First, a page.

The very first time I read a noncompete clause in a friend’s publishing contract, I had to reread it—not just twice like we all should—but a few times. What exactly do publishers want and what are authors agreeing to? How important is this clause to authors anyway?
Noncompete clauses are also called competing works clauses or conflicting publication clauses. In simple terms, noncompete clauses restrict the right of an author to write or publish another book that is similar to and would unfairly compete with the sold book. Almost all publishing contracts include a version of this clause, and publishers are well within their rights to have the exclusive right to the book the author has entered into a contract with them. But the clause must be fair and authors should check that the clause is not overly restrictive.
For example, if an author writes romantic suspense and sells it to Publisher X and there is a noncompete clause in the contract for eighteen months prior to or after publication of the work, the author may not publish another romantic suspense to Publisher Y until the eighteen months are over. With the increasing number of hybrid authors who are both traditionally publishing and self-publishing, the noncompete clause can be overly restrictive and tie up an author for months or even years.
Some publishers are progressive and they realize that a prolific author who wishes to traditionally publish and self-publish can only help sales, not hurt them, and they are more lenient with the noncompete clauses. Others may not be as progressive. Publishers are definitely entitled to have the exclusive right to the author’s book, but at the same time, the noncompete clauses shouldn’t be overly binding.
So how can an author negotiate overly binding noncompete clause? Here are some concrete examples.
Limit the definition of “compete”
Try to replace the language that says “might” interfere with sales and use “will” interfere with sales instead. The publisher is overreaching here. The publisher’s rights are still protected with the word “will” rather than “might.”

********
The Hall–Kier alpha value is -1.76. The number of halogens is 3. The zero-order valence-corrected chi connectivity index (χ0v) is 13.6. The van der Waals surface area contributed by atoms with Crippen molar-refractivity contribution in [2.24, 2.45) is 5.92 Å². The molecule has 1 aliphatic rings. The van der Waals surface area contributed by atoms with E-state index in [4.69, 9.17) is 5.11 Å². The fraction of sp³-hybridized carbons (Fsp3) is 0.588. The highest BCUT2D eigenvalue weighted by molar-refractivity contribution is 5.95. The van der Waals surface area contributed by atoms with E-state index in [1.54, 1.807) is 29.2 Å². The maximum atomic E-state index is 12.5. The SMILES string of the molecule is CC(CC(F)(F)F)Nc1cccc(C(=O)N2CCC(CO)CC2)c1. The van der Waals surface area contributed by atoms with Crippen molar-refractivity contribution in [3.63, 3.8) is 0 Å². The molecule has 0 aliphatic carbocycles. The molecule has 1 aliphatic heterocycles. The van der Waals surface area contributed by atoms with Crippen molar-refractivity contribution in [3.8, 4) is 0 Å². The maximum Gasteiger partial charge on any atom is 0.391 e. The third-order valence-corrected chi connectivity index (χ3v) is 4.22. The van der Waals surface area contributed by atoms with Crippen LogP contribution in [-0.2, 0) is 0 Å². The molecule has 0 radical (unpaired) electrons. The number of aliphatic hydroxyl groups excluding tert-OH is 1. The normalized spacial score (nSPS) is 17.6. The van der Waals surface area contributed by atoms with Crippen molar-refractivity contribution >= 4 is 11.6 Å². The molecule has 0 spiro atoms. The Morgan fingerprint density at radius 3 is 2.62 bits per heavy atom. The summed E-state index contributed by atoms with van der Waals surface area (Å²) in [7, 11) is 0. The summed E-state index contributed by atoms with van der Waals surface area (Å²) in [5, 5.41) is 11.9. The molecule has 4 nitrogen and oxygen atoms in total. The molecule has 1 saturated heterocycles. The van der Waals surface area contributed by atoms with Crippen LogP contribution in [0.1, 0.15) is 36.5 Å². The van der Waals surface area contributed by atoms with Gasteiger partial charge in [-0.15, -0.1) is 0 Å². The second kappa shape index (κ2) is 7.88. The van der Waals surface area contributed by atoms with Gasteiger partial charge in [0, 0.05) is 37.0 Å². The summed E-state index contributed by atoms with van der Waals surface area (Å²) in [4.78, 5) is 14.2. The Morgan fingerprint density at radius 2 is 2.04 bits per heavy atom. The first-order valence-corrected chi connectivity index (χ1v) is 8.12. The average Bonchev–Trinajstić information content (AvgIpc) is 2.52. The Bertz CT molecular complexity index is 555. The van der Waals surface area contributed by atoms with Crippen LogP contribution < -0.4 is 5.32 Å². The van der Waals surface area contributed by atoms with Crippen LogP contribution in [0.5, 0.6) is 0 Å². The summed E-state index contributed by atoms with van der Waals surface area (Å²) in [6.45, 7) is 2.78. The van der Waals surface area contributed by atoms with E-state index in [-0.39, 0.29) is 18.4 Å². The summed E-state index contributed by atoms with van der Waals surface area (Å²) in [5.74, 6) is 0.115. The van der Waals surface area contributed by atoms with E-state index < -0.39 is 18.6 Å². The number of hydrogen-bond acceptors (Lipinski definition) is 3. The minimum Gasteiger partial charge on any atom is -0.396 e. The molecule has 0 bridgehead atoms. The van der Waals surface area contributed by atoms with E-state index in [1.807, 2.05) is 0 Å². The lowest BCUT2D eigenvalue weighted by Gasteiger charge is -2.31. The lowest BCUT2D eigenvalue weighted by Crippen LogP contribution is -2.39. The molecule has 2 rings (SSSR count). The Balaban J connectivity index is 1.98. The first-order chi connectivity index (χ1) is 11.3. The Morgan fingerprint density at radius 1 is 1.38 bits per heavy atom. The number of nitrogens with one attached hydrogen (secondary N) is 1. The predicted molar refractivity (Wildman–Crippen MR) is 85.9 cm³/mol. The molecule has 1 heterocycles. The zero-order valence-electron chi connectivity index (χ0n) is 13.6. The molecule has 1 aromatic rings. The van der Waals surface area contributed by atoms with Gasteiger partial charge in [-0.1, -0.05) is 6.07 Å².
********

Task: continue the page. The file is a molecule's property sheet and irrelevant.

Limit the definition of “competing work”
Try to limit the definition of “competing work” in your contract. The more specific the language of “competing work,” the better for the author. For example, you can attempt to limit the clause to “a work with similar characters or title as the contracted work” or “a series military romance with Navy Seals.” This allows the author to publish or self-publish a long contemporary romance with firefighters and not violate the clause. The different genre wouldn’t be competing with the military romance novel and would free the author to make more income in an increasingly crowded marketplace.
Limit the publisher’s time in a noncompete clause
Try to limit the publisher’s time in a noncompete clause. A contract shouldn’t give a publisher an unlimited time period. That’s overreaching and not necessary to protect the publisher. Examples of unreasonable time periods are: “as long as the work remains in print or electronically,” and “for the term of the copyright of the work.” Yikes! These sound bad, don’t they?
In a perfect world, the author and publisher will work together to have a fair noncompete clause for today’s constantly changing marketplace.
So have you ever heard of another way to effectively negotiate any type of contract? What’s your best tip? I’d love to hear your views, so please share!
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